Goal 8: Decent work and economic growth
Over the past 25 years the number of workers living in extreme poverty has declined dramatically, despite the lasting impact of the 2008 economic crisis and global recession. In developing countries, the middle class now makes up more than 34 percent of total employment – a number that has almost tripled between 1991 and 2015.
However, as the global economy continues to recover we are seeing slower growth, widening inequalities, and not enough jobs to keep up with a growing labour force. According to the International Labour Organization, more than 204 million people were unemployed in 2015.
The SDGs promote sustained economic growth, higher levels of productivity and technological innovation. Encouraging entrepreneurship and job creation are key to this, as are effective measures to eradicate forced labour, slavery and human trafficking. With these targets in mind, the goal is to achieve full and productive employment, and decent work, for all women and men by 2030.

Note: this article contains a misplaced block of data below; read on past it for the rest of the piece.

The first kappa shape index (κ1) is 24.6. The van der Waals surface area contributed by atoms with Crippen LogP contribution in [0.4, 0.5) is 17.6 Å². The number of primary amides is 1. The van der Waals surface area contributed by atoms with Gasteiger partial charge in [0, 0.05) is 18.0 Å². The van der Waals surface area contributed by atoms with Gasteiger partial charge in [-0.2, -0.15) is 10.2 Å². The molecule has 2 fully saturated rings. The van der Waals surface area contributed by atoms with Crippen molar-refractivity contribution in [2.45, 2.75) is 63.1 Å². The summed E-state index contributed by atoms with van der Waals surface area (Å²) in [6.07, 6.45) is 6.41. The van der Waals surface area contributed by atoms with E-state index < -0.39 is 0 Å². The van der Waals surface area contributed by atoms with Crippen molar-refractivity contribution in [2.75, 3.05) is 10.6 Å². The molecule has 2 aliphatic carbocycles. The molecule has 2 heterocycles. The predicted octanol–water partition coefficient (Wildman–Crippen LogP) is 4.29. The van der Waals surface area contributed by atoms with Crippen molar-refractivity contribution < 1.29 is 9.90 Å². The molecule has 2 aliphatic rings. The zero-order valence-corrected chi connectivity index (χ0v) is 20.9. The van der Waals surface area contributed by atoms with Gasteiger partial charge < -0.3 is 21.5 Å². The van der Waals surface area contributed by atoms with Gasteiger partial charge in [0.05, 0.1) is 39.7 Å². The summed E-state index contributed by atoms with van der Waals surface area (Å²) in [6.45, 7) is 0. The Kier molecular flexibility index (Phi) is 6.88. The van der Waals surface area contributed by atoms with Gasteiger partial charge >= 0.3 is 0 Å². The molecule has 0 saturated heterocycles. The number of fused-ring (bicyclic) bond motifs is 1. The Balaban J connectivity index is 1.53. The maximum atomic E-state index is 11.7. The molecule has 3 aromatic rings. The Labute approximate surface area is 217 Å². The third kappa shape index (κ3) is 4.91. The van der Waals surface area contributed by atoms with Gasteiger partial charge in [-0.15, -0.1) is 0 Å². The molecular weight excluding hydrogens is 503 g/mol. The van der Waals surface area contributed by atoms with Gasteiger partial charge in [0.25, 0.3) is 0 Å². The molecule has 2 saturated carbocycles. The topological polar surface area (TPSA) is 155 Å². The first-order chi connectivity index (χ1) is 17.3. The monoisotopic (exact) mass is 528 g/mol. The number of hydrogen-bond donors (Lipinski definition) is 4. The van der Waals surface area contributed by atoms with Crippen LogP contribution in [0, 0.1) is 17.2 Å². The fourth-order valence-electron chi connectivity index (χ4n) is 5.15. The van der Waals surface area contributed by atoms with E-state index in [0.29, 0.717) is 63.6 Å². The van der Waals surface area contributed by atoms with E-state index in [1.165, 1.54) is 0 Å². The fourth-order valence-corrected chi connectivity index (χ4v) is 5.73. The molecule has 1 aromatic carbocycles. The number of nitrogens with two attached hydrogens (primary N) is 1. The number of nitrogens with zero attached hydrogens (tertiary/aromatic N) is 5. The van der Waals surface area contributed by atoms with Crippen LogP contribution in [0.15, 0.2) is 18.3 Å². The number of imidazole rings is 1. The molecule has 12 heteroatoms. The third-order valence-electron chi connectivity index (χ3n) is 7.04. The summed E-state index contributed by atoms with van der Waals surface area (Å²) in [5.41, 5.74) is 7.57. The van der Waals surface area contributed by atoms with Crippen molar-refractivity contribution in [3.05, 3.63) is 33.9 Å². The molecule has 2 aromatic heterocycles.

The global unemployment rate stood at 5.6 percent in 2017, corresponding to 192.7 million unemployed persons.
Unemployment among youth (aged 15 to 24) reached 13 percent in 2014, nearly three times higher than the rate for adults.
In 2017 there were around 300 million workers in extreme poverty, living on less than US$1.90 per day.
470 million jobs will be needed to absorb new entrants to the labour market between 2016 and 2030.
Only 29 percent of the global population has comprehensive social security; the other 71 percent are not, or only partially, protected.
A recent Harvard study found that gender equality in the labour force could add US$28 trillion to the global economy by 2025.